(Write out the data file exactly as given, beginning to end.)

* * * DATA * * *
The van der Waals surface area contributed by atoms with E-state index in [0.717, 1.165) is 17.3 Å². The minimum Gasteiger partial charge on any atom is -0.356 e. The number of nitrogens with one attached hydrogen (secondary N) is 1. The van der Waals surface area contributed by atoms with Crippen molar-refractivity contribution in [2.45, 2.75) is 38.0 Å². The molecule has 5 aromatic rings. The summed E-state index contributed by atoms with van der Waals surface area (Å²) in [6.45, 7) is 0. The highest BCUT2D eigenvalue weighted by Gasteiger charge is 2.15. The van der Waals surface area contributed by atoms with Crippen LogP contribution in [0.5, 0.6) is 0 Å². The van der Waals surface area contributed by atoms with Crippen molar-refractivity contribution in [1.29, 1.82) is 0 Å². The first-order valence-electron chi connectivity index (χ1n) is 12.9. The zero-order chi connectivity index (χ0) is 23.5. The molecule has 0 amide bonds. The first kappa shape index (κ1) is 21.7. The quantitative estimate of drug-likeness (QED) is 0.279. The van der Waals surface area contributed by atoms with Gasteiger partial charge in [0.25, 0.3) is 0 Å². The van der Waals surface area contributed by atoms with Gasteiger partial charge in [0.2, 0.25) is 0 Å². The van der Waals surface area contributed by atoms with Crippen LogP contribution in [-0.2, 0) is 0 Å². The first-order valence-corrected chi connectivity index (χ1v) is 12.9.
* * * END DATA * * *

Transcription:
The van der Waals surface area contributed by atoms with E-state index in [0.717, 1.165) is 17.3 Å². The minimum Gasteiger partial charge on any atom is -0.356 e. The number of nitrogens with one attached hydrogen (secondary N) is 1. The van der Waals surface area contributed by atoms with Crippen molar-refractivity contribution in [2.45, 2.75) is 38.0 Å². The molecule has 5 aromatic rings. The summed E-state index contributed by atoms with van der Waals surface area (Å²) in [6.45, 7) is 0. The highest BCUT2D eigenvalue weighted by Gasteiger charge is 2.15. The van der Waals surface area contributed by atoms with Crippen LogP contribution in [0.5, 0.6) is 0 Å². The van der Waals surface area contributed by atoms with Crippen molar-refractivity contribution in [1.29, 1.82) is 0 Å². The first-order valence-electron chi connectivity index (χ1n) is 12.9. The zero-order chi connectivity index (χ0) is 23.5. The molecule has 0 amide bonds. The first kappa shape index (κ1) is 21.7. The quantitative estimate of drug-likeness (QED) is 0.279. The van der Waals surface area contributed by atoms with Gasteiger partial charge in [0.25, 0.3) is 0 Å². The van der Waals surface area contributed by atoms with Gasteiger partial charge in [0.2, 0.25) is 0 Å². The van der Waals surface area contributed by atoms with Crippen LogP contribution in [-0.2, 0) is 0 Å². The first-order valence-corrected chi connectivity index (χ1v) is 12.9.